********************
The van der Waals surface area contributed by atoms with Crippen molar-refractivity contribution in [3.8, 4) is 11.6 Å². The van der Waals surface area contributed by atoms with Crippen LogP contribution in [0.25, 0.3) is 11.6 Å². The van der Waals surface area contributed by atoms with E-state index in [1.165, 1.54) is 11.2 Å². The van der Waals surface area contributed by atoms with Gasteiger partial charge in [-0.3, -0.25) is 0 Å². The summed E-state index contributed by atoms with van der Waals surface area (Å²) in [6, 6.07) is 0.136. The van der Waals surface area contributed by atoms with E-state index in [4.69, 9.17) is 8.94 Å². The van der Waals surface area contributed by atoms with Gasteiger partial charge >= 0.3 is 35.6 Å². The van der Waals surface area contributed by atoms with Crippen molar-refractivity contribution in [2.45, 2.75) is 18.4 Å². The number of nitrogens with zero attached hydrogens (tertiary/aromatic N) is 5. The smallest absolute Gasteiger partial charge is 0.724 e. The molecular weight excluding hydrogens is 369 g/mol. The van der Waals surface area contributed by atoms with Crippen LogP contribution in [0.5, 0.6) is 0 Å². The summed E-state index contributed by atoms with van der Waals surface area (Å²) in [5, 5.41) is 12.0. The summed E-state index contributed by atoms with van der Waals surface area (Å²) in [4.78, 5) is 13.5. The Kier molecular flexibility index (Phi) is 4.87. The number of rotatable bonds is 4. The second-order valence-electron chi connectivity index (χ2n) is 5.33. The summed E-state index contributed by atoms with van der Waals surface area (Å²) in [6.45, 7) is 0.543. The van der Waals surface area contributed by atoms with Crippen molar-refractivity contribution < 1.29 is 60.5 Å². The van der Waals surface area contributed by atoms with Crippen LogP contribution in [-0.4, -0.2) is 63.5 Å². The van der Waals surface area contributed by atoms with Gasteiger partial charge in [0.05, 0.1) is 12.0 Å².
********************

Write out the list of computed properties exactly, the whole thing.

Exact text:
The van der Waals surface area contributed by atoms with Crippen molar-refractivity contribution in [3.8, 4) is 11.6 Å². The van der Waals surface area contributed by atoms with Crippen LogP contribution in [0.25, 0.3) is 11.6 Å². The van der Waals surface area contributed by atoms with E-state index in [1.165, 1.54) is 11.2 Å². The van der Waals surface area contributed by atoms with Gasteiger partial charge in [-0.3, -0.25) is 0 Å². The summed E-state index contributed by atoms with van der Waals surface area (Å²) in [6, 6.07) is 0.136. The van der Waals surface area contributed by atoms with E-state index in [4.69, 9.17) is 8.94 Å². The van der Waals surface area contributed by atoms with Gasteiger partial charge >= 0.3 is 35.6 Å². The van der Waals surface area contributed by atoms with Crippen molar-refractivity contribution in [2.45, 2.75) is 18.4 Å². The number of nitrogens with zero attached hydrogens (tertiary/aromatic N) is 5. The smallest absolute Gasteiger partial charge is 0.724 e. The molecular weight excluding hydrogens is 369 g/mol. The van der Waals surface area contributed by atoms with Crippen LogP contribution in [0.5, 0.6) is 0 Å². The summed E-state index contributed by atoms with van der Waals surface area (Å²) in [5, 5.41) is 12.0. The summed E-state index contributed by atoms with van der Waals surface area (Å²) in [4.78, 5) is 13.5. The Kier molecular flexibility index (Phi) is 4.87. The number of rotatable bonds is 4. The second-order valence-electron chi connectivity index (χ2n) is 5.33. The summed E-state index contributed by atoms with van der Waals surface area (Å²) in [6.45, 7) is 0.543. The van der Waals surface area contributed by atoms with Crippen molar-refractivity contribution < 1.29 is 60.5 Å². The van der Waals surface area contributed by atoms with Crippen LogP contribution in [-0.4, -0.2) is 63.5 Å². The van der Waals surface area contributed by atoms with Gasteiger partial charge in [0.05, 0.1) is 12.0 Å².